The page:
US 5387204 A
A method and a device designed to suck and to convey various types of liquids through a suction hose (45) and at the same time does (4) an additive to the liquid in an accurate proportion to the amount of the sucked liquid. A liquid or a liquid/air/gas mixture is sucked by means of a suction nozzle (2,45), which is influenced by a certain pressure P2 with a moderate suction action, and is passed through the suction hose (45). A dosage device (4), which includes a flexible dosage container (20), which is enclosed in a rigid casing (21), and which is influenced by a certain relatively lower pressure P3 (providing a stronger suction action) than the pressure in the suction hose (45), is connected directly to the suction hose (45). The pressure gradient P2-P3 is adjusted in such a way that no additive is introduced when only air/gas is sucked through the suction hose (45), whereas an additive does flow into the suction hose (45) as soon as some amount of liquid is sucked through the suction hose, and the amount of dosed additive is proportional to the amount of sucked liquid. The suction hose (45) may be connected to a separation and defoaming filter (3), which in its turn may be connected to a de-air receiver (5) with a mechanism designed to de-air the sucked liquid as well as to store the liquid without any admixture of gas/air.
1. A method for sucking a gas-liquid mixture and for dosing the liquid of the gas-liquid mixture comprising the steps of:
generating a first negative pressure and a second negative pressure which is less negative than the first negative pressure but more negative than a third pressure at which the gas-liquid mixture is found;
connecting the second negative pressure to a suction hose having a suction nozzle to create a sucking pressure in the suction hose;
exerting the first negative pressure on an additive in a dosage container of a dosage device;
connecting the dosage container in which the additive contained directly to the suction hose through a connection device;
sucking up the gas-liquid mixture with the suction nozzle which causes a variation in the suction pressure in the suction hose depending on the amount of liquid being sucked up in the gas-liquid mixture; and
dosing the additive to the gas-liquid mixture in the suction hose with the connection device in proportion to the amount of liquid sucked up through the suction hose which proportional dosing is caused by pressure differences between the first negative pressure exerted on the additive in the dosage container and the varying suction pressure in the suction hose.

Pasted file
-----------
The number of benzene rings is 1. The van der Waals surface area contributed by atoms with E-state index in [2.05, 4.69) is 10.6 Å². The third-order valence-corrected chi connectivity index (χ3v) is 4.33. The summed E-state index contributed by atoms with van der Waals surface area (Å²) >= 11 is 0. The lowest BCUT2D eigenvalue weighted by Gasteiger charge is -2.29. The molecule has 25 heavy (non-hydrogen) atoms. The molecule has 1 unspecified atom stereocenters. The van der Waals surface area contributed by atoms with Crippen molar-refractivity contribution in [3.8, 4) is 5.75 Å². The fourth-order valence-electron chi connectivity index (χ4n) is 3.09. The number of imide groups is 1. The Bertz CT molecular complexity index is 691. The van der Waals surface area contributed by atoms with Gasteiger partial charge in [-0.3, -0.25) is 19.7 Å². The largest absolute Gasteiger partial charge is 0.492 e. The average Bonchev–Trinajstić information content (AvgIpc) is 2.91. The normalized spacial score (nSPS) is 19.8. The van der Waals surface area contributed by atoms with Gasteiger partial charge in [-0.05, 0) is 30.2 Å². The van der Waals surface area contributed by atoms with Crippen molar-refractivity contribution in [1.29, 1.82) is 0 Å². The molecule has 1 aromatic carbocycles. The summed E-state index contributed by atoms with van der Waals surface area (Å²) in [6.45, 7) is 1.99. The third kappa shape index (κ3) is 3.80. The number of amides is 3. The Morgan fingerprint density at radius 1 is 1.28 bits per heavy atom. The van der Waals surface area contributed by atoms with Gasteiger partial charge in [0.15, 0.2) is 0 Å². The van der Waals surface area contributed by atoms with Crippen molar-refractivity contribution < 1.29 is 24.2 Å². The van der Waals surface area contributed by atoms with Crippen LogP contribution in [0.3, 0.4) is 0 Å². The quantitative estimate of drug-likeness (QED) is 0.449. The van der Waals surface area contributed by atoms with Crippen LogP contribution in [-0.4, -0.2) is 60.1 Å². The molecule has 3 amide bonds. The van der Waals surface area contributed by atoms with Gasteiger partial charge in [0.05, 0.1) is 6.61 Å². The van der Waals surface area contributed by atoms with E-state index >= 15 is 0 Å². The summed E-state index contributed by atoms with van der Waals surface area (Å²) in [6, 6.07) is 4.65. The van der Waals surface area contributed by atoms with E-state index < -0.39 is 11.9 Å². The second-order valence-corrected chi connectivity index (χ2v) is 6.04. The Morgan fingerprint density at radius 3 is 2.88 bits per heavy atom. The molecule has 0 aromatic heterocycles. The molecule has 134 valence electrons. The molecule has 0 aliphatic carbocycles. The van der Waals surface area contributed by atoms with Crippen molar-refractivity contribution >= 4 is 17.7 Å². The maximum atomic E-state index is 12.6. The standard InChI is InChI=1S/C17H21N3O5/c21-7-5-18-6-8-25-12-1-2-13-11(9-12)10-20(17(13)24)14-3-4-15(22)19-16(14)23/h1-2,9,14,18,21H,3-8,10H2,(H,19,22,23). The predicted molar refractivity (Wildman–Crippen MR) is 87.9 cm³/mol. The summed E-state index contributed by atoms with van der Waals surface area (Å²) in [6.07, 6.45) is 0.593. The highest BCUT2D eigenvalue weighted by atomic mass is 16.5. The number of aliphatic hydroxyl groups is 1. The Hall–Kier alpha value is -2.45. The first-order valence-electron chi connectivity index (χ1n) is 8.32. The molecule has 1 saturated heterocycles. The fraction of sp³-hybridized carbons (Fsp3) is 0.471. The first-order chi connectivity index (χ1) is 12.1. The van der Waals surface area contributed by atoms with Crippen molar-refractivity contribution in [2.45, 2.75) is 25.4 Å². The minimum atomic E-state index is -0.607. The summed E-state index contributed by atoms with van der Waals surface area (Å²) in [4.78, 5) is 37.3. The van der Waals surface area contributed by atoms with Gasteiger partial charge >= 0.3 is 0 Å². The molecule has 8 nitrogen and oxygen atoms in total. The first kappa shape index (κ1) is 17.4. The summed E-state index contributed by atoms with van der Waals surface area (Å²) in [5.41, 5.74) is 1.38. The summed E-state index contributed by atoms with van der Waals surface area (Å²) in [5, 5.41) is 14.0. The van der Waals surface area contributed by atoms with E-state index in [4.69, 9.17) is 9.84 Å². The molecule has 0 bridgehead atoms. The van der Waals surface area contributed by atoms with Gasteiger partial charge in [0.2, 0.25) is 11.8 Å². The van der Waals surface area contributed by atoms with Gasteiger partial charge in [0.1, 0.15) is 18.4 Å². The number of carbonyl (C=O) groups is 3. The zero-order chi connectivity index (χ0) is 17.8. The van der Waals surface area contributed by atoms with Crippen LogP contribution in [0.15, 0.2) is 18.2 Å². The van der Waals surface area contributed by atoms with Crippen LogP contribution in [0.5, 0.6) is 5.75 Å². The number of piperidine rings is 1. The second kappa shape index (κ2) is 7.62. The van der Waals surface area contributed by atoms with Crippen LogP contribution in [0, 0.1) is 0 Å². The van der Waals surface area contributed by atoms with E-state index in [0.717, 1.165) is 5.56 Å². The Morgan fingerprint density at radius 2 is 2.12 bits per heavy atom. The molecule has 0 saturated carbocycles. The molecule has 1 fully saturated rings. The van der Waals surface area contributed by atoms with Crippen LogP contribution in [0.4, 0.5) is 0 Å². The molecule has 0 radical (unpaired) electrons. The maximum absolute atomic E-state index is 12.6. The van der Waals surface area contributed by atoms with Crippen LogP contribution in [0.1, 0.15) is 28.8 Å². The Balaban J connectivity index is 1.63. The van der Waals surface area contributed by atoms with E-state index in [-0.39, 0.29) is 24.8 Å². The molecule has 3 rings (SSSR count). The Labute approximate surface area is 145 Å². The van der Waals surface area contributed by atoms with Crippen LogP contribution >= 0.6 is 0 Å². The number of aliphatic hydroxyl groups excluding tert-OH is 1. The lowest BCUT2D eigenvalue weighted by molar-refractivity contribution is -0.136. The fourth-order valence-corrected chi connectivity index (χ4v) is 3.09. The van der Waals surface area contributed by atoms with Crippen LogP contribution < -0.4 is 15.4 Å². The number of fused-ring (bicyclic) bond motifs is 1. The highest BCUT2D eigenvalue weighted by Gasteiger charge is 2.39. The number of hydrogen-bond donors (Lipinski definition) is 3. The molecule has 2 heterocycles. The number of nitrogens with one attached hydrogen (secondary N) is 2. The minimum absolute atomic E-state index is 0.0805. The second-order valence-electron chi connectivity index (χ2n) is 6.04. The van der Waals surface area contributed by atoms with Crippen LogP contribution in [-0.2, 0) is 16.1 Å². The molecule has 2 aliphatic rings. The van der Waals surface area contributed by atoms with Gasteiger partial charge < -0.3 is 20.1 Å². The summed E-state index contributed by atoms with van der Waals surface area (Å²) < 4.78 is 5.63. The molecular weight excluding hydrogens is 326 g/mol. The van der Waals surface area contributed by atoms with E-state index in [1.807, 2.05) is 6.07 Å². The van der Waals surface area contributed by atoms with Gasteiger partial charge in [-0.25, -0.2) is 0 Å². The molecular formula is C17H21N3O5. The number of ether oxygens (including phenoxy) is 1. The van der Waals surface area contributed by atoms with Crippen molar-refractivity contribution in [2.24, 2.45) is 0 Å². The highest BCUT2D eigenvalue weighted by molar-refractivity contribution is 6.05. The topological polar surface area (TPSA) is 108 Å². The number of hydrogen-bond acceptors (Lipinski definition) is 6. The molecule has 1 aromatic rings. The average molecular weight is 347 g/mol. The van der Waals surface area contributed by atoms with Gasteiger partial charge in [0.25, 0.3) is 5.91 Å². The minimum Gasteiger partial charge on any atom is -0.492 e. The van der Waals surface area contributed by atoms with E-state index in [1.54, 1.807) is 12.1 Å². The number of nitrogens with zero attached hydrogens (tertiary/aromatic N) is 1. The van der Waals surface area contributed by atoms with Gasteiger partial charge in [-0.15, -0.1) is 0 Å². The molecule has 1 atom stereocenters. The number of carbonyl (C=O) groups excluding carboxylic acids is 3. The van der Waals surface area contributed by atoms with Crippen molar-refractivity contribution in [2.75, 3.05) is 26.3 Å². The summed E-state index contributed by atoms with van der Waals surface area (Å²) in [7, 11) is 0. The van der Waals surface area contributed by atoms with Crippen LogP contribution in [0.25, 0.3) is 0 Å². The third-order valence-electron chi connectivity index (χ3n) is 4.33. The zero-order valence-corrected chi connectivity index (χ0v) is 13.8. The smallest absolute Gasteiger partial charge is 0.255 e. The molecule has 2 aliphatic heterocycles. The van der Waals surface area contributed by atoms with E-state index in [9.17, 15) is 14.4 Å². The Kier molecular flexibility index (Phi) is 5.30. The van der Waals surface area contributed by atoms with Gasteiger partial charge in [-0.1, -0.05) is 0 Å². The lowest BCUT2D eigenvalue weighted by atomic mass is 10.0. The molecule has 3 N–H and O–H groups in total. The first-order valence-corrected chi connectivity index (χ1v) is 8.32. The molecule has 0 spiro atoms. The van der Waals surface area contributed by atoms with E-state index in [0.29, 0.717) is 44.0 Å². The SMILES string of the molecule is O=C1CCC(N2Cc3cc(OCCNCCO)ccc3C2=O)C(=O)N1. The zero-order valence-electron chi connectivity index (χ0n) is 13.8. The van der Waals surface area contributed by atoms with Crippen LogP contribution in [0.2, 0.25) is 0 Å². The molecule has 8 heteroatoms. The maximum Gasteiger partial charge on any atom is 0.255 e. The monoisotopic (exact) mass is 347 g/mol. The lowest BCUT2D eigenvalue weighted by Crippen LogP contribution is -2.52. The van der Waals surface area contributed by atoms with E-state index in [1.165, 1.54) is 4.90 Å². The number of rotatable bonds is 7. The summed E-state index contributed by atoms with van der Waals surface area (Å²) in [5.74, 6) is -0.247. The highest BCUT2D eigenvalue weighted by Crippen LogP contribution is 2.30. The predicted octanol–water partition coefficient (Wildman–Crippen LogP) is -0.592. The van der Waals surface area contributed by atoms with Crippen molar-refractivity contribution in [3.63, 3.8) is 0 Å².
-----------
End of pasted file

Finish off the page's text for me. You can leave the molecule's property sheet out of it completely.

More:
2. A method for sucking and dosing as claimed in claim 1 wherein said dosage container connecting step includes the placing of a variable throttle valve in the connection device; and further including the step of adjusting the throttle valve to achieve a desired proportion of additive to sucked liquid.
3. A method for sucking and dosing as claimed in claim 1 and further including the steps of:
connecting an end of the suction hose remote from the suction nozzle to a filter;
filtering of the liquid of the gas-liquid mixture with the additive added in the filter;
passing the filtered liquid from the filter to a de-air receiver;
removing gas from the de-air receiver by connecting the de-air receiver to the second negative pressure;
collecting de-aired liquid at a bottom of the de-air receiver; and
draining of the de-aired liquid from the bottom of the de-air container into a closed container.
4. A method for sucking and dosing as claimed in claim 3 wherein said removing step includes the step of flowing the gas-liquid mixture along an inclined plane provided inside of the de-air receiver.
5. A method for sucking and dosing as claimed in claim 3 wherein said removing step includes the step of flowing the gas-liquid mixture along an inside wall of the de-air receiver.
6. A method for sucking and dosing as claimed in claim 3 and further including the steps of: initially de-contaminating the suction hose, the connection device, the filter, the de-air receiver, and the closed container; and subsequently reintroducing the collected liquid into a liquid system without contamination.